There is also a side table next to this where you can store a lot of things during the flight and even a small area which is to one side of the seat near the floor with a sliding door. This is a good spot for your shoes — I wouldn't put anything else in there because it would be too easy to forget it.

All seats are now also equipped with a multimedia outlet that allows passengers to connect their iPods and iPads to the system, or they can charge their personal devices.

In order to view or listen to the contents on their Apple gadgets on the IFE screens, passengers need to ask the cabin crew for a special cable and once connection is made, the device becomes the remote control. To charge the battery of a device, however, any regular USB cable would do.


I enjoyed the extra sense of privacy and calm in the small front cabin. Having said that, I would recommend any seat in row 11 or 12.

All of the seats have the advantage of having direct aisle access. If you are travelling as a couple, then the centre seats are for you, if travelling alone, I would go for the window seats (A or K). Some of these have two windows to look out of, some have one (row 25 for instance).


We pushed back a few minutes behind schedule and eventually took off at 1930, 20 minutes late. The cockpit kept us updated every five minutes or so, which I appreciated.

The cabin purser introduced herself as Queenie and went from seat to seat to personally greet all passengers in business class (by name), a nice touch typical of Cathay Pacific.

The IFE, Cathay's Studio CX, was switched on as soon as the seat belt sign went off. What surprised me was that there were no movies to choose from. Being a regular user of Studio CX I know that there are usually hundreds of movie options available in a number of Asian and Western languages. Given the duration of the flight, only TV shows and documentaries were shown though, which I found a little disappointing as surely one could finish most movies in less than two hours.

I was not much interested in the TV shows and documentaries selection as I had either never heard of them before or had seen them previously. So I switched the screen to flight map mode and did some work while waiting for the dinner service to commence.

Cathay business dinner

Dinner menus were distributed when the seat belt sign came off and read as follows:


  • Som tum corn salad with prawn

Main Courses

  • Stir-fried pork neck slice with onion, ginger and wood ear, steamed jasmine rice, pak choy and carrot flowers
  • Slow-cooked beef with morel red wine sauce, herb gnocchi and roasted vegetables
  • Thai green curry fish cake with eggplant, steamed jasmine rice and mixed vegetables


  • Haagen-Dazs ice cream
  • Pralines

Dinner service started a lot later than I had expected. An hour into the flight there were still no signs of food and I was growing increasingly hungry.

After one hour and 20 minutes (with just over an hour to go to Hong Kong) the cabin crew came around with a cart displaying all three available main course options. I really like the way this is done because of the flexibility and spontaneity this offers. For instance, when I first saw the menu I decided to have the pork neck, but changed my mind when seeing that the beef looked more appetising — we eat with our eyes after all.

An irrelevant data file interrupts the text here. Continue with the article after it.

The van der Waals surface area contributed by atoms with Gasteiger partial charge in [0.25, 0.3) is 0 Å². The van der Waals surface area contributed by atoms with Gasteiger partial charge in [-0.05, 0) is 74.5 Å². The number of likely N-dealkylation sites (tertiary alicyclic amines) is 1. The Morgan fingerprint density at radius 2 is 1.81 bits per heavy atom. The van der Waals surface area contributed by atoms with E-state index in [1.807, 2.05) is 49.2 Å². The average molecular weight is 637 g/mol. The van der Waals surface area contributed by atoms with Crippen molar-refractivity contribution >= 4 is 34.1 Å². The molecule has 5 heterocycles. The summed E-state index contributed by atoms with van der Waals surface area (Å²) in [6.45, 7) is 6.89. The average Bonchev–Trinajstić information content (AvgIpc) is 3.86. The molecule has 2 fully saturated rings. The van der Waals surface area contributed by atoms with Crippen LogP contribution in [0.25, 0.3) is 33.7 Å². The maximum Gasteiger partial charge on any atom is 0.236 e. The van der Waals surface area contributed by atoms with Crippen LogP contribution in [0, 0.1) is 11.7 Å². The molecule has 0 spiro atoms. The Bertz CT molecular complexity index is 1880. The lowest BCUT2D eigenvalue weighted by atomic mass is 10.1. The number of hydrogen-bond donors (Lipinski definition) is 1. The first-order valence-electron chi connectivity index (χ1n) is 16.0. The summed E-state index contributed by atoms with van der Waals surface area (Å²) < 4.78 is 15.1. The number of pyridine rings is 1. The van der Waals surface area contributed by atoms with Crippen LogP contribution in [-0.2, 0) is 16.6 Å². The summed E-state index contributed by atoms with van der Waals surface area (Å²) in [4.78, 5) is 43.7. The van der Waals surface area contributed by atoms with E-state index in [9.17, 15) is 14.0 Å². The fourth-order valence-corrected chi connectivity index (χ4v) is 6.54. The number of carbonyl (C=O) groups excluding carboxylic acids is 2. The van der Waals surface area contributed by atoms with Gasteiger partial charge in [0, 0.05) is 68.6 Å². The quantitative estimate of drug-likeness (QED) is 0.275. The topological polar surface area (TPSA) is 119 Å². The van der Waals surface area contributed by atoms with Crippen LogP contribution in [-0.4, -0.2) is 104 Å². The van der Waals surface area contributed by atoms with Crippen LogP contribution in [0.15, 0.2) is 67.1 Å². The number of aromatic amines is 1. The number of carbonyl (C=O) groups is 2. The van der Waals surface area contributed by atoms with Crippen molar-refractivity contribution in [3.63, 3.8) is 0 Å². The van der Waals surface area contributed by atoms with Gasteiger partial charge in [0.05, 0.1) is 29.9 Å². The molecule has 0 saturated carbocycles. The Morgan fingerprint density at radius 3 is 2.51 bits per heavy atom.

The cart also came stocked with beverages and a bread basket, so within seconds I had a full meal assembled in front of me.

The appetiser was tasty but consisted mostly of corn and was not nearly as flavourful as you would expect from a Thai som tum salad.

The slow-cooked beef was very good. It was just firm enough to stay in pieces but would nicely break apart when lightly touched with a knife and fork. The morel red wine sauce matched the beef perfectly and the gnocchi were of good texture — firm, but soft nonetheless — and were a great means to soaking up the delicious sauce. The roasted vegetables were unfortunately overcooked.

The tray was cleared soon after I had finished and coffee and tea, as well as digestif orders, were then taken. Those arrived with a selection of four different Haagen-Dazs ice cream cups and Godiva pralines.

An altogether satisfying dining experience that was only lessened by starting late.

Queenie came around once again to see if everything was in order, I had enjoyed the dinner and to check if I required any kind of special assistance for arrival into Hong Kong.


The captain came on some 20 minutes before arrival into Hong Kong and informed us that, in spite of our late departure, we were due to land some 20 minutes ahead of schedule. He then chatted for a good minute or so about the weather and the forecast for the next couple of days.

We did land early as promised and quickly disembarked the aircraft through Gate 2 at Hong Kong International Airport, from where it was a short walk of three minutes to immigration and luggage reclaim.

I was at the luggage carrousel no later than 15 minutes after touch-down and had to wait less than ten minutes for my suitcase to arrive — it was the first on the belt.


A very good experience. Cathay Pacific gets it right.

There are areas for minor improvements (i.e. starting the dinner service earlier and offering the full Studio CX selection even on shorter flights) but looking at the big picture it is hard to fault the airline's new business class product, the cabin crew and the on-the-ground service.

It is the attention to detail that really makes me appreciate Hong Kong's home carrier — the fact that every member of cabin crew addresses you by name, makes a genuine attempt at interacting with you, is intuitive and attentive about your needs and is just generally very friendly. Add to that engaged communications from the cockpit, a fantastic seat and ample reading materials and you have got a winner.

As Cathay operates an all wide-body fleet of aircraft, even a short regional hop like this one from Bangkok to Hong Kong becomes a very comfortable premium service, absolutely incomparable with what passengers would experience on most other regional airlines (on regional aircraft), let alone with what the vast majority of European and US carriers offer.


  • PLANE TYPE B777-300ER
  • SEAT WIDTH 21in
  • SEAT LENGTH 205cm
  • SEAT RECLINE 180 degrees
  • PRICE Internet rates for a return business class flight from Bangkok to Hong Kong in March start from £520

Dominic Lalk